A reader calls our attention to a commentary in the Morrison County Record about the four-way primary for sheriff in the central Minnesota county. Editor and general manager Tom West applies an interesting standard for the candidates in Big differences hard to find in sheriff’s race:
On another topic, I asked the candidates for their views on the position of Pine County Sheriff Robin Cole, who said in 2012 that he would refuse to enforce any federal mandate, regulation or rule that he believes violates the Second Amendment right to bear arms and is not approved through the legislative process.
Gun owners have little to worry about in Morrison County. All claim to be strong supporters of the Second Amendment, at least for law-abiding citizens. Strack wants gun owners to be adequately trained and qualified; Larsen said his department wouldn’t enforce federal law, that’s up to the feds. Justin and Rocheleau agreed with Cole. Rocheleau said, “We are really the last stand for the people.”
The last statement sounds like something the Constitutional Sheriffs and Peace Officers Association would have said on the way to the Bundy Ranch
As Jon Tevlin wrote in Sheriff's gun sentiments are up for debate, not all lawmakers shared Cole's view.
However, Bluestem has to wonder if liberty-loving patriots would still want to see Robin Cole he;d out an the exemplar of the Second Amendment defender, since the Pine County Sheriff's department obtained a government surplus MRAP (Mine Resistant Ambush Protected) troop carrier last year.
Addition of military equipment to civilian law enforcement agencies has been criticized by the conservative Cato Institute and others concerned with blurring the line between public safety and war. Cole, who is not seeking re-election, told Watchdog's Tom Steward that the vehicle will "be used only within the constraints of the Constitution of this country."
We have to wonder though, reading SWAT team attends Z.E.R.T. training in the Moose Lake Star Gazette, if the framers of the Constitution really had this in mind:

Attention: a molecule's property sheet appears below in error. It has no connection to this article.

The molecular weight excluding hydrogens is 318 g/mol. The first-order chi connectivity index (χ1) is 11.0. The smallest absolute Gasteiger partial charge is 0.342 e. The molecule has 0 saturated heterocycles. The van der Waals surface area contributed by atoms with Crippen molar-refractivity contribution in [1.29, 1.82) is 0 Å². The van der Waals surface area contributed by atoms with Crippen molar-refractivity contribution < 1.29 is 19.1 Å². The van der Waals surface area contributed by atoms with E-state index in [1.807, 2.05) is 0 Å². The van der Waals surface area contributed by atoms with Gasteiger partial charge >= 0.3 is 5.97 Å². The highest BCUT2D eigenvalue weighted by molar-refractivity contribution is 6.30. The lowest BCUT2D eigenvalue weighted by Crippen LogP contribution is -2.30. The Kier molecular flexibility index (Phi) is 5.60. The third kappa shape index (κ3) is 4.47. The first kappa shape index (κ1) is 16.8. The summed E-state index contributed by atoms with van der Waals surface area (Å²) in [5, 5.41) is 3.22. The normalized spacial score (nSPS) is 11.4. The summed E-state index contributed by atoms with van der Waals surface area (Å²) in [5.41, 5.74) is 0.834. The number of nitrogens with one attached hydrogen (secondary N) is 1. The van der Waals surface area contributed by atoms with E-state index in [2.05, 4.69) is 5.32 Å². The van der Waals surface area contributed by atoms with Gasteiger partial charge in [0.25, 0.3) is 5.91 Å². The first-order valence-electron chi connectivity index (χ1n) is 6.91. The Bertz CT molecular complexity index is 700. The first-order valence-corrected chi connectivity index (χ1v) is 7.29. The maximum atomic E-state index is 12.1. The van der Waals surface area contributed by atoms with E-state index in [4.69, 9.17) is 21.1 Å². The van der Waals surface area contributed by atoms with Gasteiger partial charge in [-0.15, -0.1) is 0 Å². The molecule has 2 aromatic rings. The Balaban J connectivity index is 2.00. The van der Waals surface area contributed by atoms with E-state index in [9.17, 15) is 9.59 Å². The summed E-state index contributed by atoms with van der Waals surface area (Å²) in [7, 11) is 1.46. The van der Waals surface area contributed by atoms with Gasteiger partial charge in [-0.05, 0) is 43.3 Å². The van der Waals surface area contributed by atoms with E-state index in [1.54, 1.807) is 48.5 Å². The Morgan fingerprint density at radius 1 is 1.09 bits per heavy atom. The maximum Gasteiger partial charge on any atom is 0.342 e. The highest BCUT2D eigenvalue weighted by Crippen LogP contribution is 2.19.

Some residents of Pine County are questioning Sheriff Robin Cole for taking part in a non-government training exercise in southern Minnesota last weekend.
A total of four members of the Pine County SWAT team were in Morristown last weekend with their MRAP (Mine Resistant Ambush Protected) troop carrier for an event called Outbreak: Omega 6! at a Z.E.R.T. event.
Z.E.R.T. stands for Zombie Eradication Response Team.
According to its website, it is an organization that uses the Zombie as a metaphor for any natural or man-made disasters that will occur. Hurricanes, tornadoes, floods, criminal attacks, or any type of situation where being prepared, trained and, most importantly, armed with the proper mind-set, is required to see you and your family through to safety. . . .
According to Cole, they traded out with the organization to bring the MRAP down in exchange for working with instructors, who typically charge $1,000 per instructor. Cole said the training they received was valued at $4,500 in exchange for “a couple tanks of gas.”
Cole said the training they received was from special forces type of people and they were required to sign all appropriate waivers limiting the liability of Pine County in case something went wrong.
“We came out better on the deal,” Cole said, who spent two days in Morristown. “It was a good deal for the county.” . . .
Cole said the SWAT team members said it was one of the best trainings they have gone through. The sheriff said the training budget is $20,000 per year, which doesn’t go far.
“If we can do some horse swapping, we do,” the sheriff said.
Photo: Sheriff Robin Cole (right) and the MRAP at the zombie training.
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